The stroll also highlighted the growing activism of varied independent groups — gays, blacks and farmers, among others — seeking a stronger voice in the nation’s affairs as the communist government tries to overhaul a stumbling economy. “People are a bit more daring each day. We’re hearing critical expressions that were unthinkable before,” blogger Yoani Sánchez wrote in a Tweet as she joined the 90-minute demonstration. In turn, the independent groups are receiving growing attention abroad. Imbert attended former President Jimmy Carter’s meeting with civil society leaders in Havana in March, and the U.S. State Department is planning to spend $300,000 this year to help the LGBT community in Cuba.
Imbert told reporters after the event that Mariela Castro and her National Center for Sex Education (CENESEX) in Havana had organized several events Tuesday to divert attention from the stroll. Security officials also had warned gay rights activists in recent days to stay away from the Observatory’s event. Several El Nuevo Herald calls to Imbert’s cell phone Tuesday appeared to have been blocked. In an interview published earlier on the website Cuba Encuentro, she declared that her group organized the stroll primarily to cast a spotlight on the LGBT community in Cuba, “which has been in the shadow for so long.”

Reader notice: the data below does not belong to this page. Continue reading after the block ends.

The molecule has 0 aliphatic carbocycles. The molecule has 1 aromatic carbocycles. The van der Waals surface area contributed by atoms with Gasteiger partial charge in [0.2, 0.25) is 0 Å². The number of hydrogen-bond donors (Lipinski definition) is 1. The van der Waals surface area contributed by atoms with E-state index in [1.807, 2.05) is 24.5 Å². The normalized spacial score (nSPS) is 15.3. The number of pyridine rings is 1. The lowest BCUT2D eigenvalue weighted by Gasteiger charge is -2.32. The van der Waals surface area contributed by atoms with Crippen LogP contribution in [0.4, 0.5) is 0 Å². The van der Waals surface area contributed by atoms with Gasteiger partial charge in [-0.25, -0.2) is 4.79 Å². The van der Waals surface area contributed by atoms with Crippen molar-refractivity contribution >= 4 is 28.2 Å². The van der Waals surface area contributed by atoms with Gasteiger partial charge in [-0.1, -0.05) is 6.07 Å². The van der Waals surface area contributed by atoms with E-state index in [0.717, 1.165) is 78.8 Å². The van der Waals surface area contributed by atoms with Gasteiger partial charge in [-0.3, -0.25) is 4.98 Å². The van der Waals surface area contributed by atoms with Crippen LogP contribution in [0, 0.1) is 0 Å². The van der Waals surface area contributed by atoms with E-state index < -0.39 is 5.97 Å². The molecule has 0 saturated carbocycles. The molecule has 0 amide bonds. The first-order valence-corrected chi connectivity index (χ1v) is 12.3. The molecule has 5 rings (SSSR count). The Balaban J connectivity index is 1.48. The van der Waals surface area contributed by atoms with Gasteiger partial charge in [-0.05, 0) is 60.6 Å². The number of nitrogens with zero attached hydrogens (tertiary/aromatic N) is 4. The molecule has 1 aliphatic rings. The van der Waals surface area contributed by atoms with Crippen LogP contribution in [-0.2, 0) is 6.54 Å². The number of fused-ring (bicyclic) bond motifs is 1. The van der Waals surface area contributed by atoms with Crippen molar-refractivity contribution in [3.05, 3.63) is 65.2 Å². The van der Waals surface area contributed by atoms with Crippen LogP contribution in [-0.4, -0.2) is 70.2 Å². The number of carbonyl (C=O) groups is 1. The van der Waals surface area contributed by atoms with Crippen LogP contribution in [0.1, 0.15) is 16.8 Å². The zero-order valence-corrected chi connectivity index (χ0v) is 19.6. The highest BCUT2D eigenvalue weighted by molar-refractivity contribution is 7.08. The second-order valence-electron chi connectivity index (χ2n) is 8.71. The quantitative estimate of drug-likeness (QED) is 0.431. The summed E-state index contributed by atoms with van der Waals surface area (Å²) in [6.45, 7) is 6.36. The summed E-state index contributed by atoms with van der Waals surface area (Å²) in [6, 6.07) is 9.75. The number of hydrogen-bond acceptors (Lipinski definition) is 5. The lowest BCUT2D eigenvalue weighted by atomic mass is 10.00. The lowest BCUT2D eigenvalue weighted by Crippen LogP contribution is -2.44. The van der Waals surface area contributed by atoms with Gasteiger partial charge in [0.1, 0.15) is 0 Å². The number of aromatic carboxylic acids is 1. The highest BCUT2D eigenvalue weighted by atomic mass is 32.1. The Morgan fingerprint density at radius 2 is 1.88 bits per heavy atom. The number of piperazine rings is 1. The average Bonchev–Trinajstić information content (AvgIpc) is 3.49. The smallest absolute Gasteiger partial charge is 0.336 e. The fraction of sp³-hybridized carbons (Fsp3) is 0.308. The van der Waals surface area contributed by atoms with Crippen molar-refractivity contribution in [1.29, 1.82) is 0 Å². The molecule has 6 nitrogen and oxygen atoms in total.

She acknowledged some improvements in gay rights in recent years but argued that not all the credit should go to Mariela Castro, who has been the face and the voice of the pro-government LGBT community on the island for more than a decade. “This is the time when we have to come out into the light and show everyone the LGBT community in Cuba, which is not only CENESEX,’’ Imbert was quoted as saying.
The Observatory will “demand” respect for the rights of gay Cubans, she added, “which up to now have been denied. There are many violations still — although the form has changed somewhat if we compare it to past years.” Herb Sosa, head of the Unity Coalition, a Hispanic gay rights group based in South Florida, remained skeptical of the Observatory, arguing that if the Cuban government allowed the stroll it must be part of a government propaganda effort. “Almost every day I get reports of LGBT community people being beaten, arrested, dragged off to jail because there’s no freedom of expression at all in Cuba,” Sosa told El Nuevo Herald. Imbert told Cuba Encuentro that police have broken up efforts to mark Gay Pride Day in past years and pointed out the stroll was held on Paseo del Prado — a pedestrian boulevard in central Havana where police cannot accuse participants of disrupting traffic.